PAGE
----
Roast Leg of Lamb Studded With Sweet Garlic 8.000
Apr 8, 1998

Don't be afraid to roll and tie the boneless leg of lamb yourself. The butcher may make prettier knots, but it's only important to tie the roast at regular intervals (about every 2 inches), tying them tight. The object is to keep the rolled roast together and to even it out so there are no really thick parts or really thin parts.

Boiling the garlic takes away the sharpness and makes it sweet.

Servings: 8
  • 12 large cloves garlic (peeled)
  • 4 pounds boneless leg of lamb
  • 3/4 teaspoon salt, plus more as needed
  • Freshly ground black pepper
  • 1 cup coarsely chopped parsley
  • 2 tablespoons olive oil


Preheat the oven to 350 degrees. Have a roasting pan at hand.

Boil the garlic in a small saucepan of water over medium-high heat for 20 to 25 minutes, until just tender. Drain and chop coarsely.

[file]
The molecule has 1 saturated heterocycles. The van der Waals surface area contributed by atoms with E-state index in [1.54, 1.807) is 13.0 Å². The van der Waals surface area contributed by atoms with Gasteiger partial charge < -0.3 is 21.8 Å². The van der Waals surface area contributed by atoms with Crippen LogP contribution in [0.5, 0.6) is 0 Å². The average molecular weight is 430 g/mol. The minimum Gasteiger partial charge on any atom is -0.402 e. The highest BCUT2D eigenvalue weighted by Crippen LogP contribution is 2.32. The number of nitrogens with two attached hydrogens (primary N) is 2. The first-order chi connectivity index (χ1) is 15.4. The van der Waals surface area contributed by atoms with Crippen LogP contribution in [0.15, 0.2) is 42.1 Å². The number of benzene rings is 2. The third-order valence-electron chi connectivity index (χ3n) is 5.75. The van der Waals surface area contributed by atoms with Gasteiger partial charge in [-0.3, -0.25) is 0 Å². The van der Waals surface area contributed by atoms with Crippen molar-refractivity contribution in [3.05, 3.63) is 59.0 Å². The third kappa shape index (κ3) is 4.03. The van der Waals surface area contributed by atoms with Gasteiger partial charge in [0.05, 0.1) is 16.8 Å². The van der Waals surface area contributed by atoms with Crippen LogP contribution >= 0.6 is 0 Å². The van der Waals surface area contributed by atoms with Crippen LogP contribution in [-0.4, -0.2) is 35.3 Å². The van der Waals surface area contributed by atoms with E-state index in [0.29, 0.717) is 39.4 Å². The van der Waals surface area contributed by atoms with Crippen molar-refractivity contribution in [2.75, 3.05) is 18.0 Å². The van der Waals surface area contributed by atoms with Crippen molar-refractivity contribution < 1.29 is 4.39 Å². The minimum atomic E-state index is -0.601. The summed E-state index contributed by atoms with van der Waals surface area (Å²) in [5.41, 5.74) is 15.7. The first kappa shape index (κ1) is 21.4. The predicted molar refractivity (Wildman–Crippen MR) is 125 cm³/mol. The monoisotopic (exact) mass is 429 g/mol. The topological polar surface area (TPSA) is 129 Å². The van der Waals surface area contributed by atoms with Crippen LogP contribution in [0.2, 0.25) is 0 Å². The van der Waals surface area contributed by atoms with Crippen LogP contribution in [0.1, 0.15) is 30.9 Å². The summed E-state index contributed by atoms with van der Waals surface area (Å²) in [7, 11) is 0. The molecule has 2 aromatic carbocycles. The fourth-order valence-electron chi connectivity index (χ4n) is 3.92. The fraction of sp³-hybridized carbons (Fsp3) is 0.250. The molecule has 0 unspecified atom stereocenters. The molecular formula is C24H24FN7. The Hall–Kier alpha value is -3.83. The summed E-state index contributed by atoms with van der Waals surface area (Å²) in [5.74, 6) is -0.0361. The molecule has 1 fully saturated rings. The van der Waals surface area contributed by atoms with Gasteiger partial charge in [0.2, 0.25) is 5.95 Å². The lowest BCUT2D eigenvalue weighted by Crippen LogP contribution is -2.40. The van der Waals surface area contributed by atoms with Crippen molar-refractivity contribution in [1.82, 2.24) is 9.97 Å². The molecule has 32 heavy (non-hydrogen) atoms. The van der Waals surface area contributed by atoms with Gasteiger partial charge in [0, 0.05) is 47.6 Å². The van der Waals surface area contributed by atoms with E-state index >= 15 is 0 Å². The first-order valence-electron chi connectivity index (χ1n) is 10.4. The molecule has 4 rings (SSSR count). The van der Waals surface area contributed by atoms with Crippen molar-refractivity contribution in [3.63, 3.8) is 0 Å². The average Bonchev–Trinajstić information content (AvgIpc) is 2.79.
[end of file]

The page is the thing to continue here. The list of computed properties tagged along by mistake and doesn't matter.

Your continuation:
Lay the lamb on a clean work surface, fat side down. Season with the salt and pepper to taste.

Spread the cooked garlic and parsley out evenly over the meat. Starting on a short side, roll the meat up. Using kitchen twine to tie the meat at 2-inch intervals. You may need to tie the meat once the long way to secure the ends. Season with salt and pepper to taste; use the oil to evenly coat the outside of the rolled leg of lamb.

Transfer to the roasting pan; roast for 30 minutes, then turn the lamb over. Roast for 25 minutes, turn the lamb over again and start checking the temperature with an instant-read thermometer, inserting it in the thickest part of the rolled lamb. For medium-rare, remove when the temperature registers 140 degrees. The temperature will continue to rise, to 145 degrees, at which point the lamb will be medium-rare. For medium lamb, continue roasting, taking the temperature every 10 minutes. The lamb can take between 60 and 90 minutes to reach 160 degrees, depending on its size.

Let the lamb sit for at least 10 minutes or until just cool enough to handle. Discard the kitchen twine before cutting into slices for serving.

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Recipe Source

From former Food section recipe editor Stephanie Witt Sedgwick.

Tested by Stephanie Witt Sedgwick.

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